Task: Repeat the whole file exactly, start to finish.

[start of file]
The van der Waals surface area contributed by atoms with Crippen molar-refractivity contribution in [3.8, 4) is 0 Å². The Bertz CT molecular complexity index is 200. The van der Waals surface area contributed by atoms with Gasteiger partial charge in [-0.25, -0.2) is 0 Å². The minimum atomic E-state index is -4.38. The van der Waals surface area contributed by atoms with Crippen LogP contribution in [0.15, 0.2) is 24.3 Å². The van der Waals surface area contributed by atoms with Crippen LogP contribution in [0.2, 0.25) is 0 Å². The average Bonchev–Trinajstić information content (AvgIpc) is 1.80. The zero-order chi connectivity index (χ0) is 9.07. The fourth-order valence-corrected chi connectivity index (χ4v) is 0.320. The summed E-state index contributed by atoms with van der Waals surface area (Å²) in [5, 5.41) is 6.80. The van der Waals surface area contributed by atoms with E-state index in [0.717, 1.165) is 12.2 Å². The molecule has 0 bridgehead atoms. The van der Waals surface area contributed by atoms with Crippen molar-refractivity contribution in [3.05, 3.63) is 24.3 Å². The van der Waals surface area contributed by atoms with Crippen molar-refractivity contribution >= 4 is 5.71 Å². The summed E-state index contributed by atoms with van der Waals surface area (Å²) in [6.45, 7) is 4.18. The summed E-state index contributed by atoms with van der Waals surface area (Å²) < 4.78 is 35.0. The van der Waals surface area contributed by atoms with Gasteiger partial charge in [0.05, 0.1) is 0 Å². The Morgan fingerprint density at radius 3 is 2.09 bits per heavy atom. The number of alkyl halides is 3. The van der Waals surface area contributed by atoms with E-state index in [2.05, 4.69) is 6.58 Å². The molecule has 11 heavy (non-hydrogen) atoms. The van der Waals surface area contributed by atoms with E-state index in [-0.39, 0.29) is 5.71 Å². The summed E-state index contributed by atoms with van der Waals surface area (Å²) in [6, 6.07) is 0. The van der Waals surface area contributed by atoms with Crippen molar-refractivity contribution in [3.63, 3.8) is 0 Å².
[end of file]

The van der Waals surface area contributed by atoms with Crippen molar-refractivity contribution in [3.8, 4) is 0 Å². The Bertz CT molecular complexity index is 200. The van der Waals surface area contributed by atoms with Gasteiger partial charge in [-0.25, -0.2) is 0 Å². The minimum atomic E-state index is -4.38. The van der Waals surface area contributed by atoms with Crippen LogP contribution in [0.15, 0.2) is 24.3 Å². The van der Waals surface area contributed by atoms with Crippen LogP contribution in [0.2, 0.25) is 0 Å². The average Bonchev–Trinajstić information content (AvgIpc) is 1.80. The zero-order chi connectivity index (χ0) is 9.07. The fourth-order valence-corrected chi connectivity index (χ4v) is 0.320. The summed E-state index contributed by atoms with van der Waals surface area (Å²) in [5, 5.41) is 6.80. The van der Waals surface area contributed by atoms with E-state index in [0.717, 1.165) is 12.2 Å². The molecule has 0 bridgehead atoms. The van der Waals surface area contributed by atoms with Crippen molar-refractivity contribution in [3.05, 3.63) is 24.3 Å². The van der Waals surface area contributed by atoms with Crippen molar-refractivity contribution >= 4 is 5.71 Å². The summed E-state index contributed by atoms with van der Waals surface area (Å²) in [6.45, 7) is 4.18. The summed E-state index contributed by atoms with van der Waals surface area (Å²) < 4.78 is 35.0. The van der Waals surface area contributed by atoms with Gasteiger partial charge in [0.05, 0.1) is 0 Å². The Morgan fingerprint density at radius 3 is 2.09 bits per heavy atom. The number of alkyl halides is 3. The van der Waals surface area contributed by atoms with E-state index in [2.05, 4.69) is 6.58 Å². The molecule has 11 heavy (non-hydrogen) atoms. The van der Waals surface area contributed by atoms with E-state index in [-0.39, 0.29) is 5.71 Å². The summed E-state index contributed by atoms with van der Waals surface area (Å²) in [6, 6.07) is 0. The van der Waals surface area contributed by atoms with Crippen molar-refractivity contribution in [3.63, 3.8) is 0 Å².